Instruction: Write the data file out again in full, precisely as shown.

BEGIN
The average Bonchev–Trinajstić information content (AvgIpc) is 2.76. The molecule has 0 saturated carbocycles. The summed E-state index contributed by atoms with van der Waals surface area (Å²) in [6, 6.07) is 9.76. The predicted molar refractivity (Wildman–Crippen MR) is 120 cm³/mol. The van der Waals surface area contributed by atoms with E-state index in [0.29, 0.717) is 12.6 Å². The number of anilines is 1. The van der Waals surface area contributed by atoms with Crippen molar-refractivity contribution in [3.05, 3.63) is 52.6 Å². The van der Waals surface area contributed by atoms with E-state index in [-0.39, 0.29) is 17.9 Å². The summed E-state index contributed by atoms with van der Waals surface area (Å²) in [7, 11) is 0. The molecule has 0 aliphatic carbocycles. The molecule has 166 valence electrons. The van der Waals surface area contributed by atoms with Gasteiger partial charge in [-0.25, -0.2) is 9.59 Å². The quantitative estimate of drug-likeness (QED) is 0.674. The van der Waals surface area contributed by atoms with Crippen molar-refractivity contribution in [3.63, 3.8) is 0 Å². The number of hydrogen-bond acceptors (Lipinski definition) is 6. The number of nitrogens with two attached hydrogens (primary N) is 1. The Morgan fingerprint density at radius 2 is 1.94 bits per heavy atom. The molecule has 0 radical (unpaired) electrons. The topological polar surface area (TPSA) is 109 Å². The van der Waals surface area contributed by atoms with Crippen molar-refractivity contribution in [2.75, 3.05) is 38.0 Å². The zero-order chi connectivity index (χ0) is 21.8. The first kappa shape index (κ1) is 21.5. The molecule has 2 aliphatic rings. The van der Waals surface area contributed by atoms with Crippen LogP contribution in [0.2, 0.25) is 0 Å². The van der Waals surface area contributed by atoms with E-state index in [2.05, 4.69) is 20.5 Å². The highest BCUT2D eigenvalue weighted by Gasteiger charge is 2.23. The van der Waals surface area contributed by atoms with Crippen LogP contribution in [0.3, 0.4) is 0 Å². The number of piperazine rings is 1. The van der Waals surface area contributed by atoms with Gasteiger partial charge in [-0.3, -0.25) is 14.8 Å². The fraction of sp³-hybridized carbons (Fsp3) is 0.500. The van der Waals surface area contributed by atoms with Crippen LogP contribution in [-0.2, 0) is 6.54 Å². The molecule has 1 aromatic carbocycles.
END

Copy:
The average Bonchev–Trinajstić information content (AvgIpc) is 2.76. The molecule has 0 saturated carbocycles. The summed E-state index contributed by atoms with van der Waals surface area (Å²) in [6, 6.07) is 9.76. The predicted molar refractivity (Wildman–Crippen MR) is 120 cm³/mol. The van der Waals surface area contributed by atoms with E-state index in [0.29, 0.717) is 12.6 Å². The number of anilines is 1. The van der Waals surface area contributed by atoms with Crippen molar-refractivity contribution in [3.05, 3.63) is 52.6 Å². The van der Waals surface area contributed by atoms with E-state index in [-0.39, 0.29) is 17.9 Å². The summed E-state index contributed by atoms with van der Waals surface area (Å²) in [7, 11) is 0. The molecule has 0 aliphatic carbocycles. The molecule has 166 valence electrons. The van der Waals surface area contributed by atoms with Gasteiger partial charge in [-0.25, -0.2) is 9.59 Å². The quantitative estimate of drug-likeness (QED) is 0.674. The van der Waals surface area contributed by atoms with Crippen molar-refractivity contribution in [3.63, 3.8) is 0 Å². The number of hydrogen-bond acceptors (Lipinski definition) is 6. The number of nitrogens with two attached hydrogens (primary N) is 1. The Morgan fingerprint density at radius 2 is 1.94 bits per heavy atom. The molecule has 0 radical (unpaired) electrons. The topological polar surface area (TPSA) is 109 Å². The van der Waals surface area contributed by atoms with Crippen molar-refractivity contribution in [2.75, 3.05) is 38.0 Å². The zero-order chi connectivity index (χ0) is 21.8. The first kappa shape index (κ1) is 21.5. The molecule has 2 aliphatic rings. The van der Waals surface area contributed by atoms with Crippen LogP contribution in [0.2, 0.25) is 0 Å². The van der Waals surface area contributed by atoms with E-state index in [2.05, 4.69) is 20.5 Å². The highest BCUT2D eigenvalue weighted by Gasteiger charge is 2.23. The van der Waals surface area contributed by atoms with Crippen LogP contribution in [0.3, 0.4) is 0 Å². The number of piperazine rings is 1. The van der Waals surface area contributed by atoms with Gasteiger partial charge in [-0.3, -0.25) is 14.8 Å². The fraction of sp³-hybridized carbons (Fsp3) is 0.500. The van der Waals surface area contributed by atoms with Crippen LogP contribution in [-0.2, 0) is 6.54 Å². The molecule has 1 aromatic carbocycles.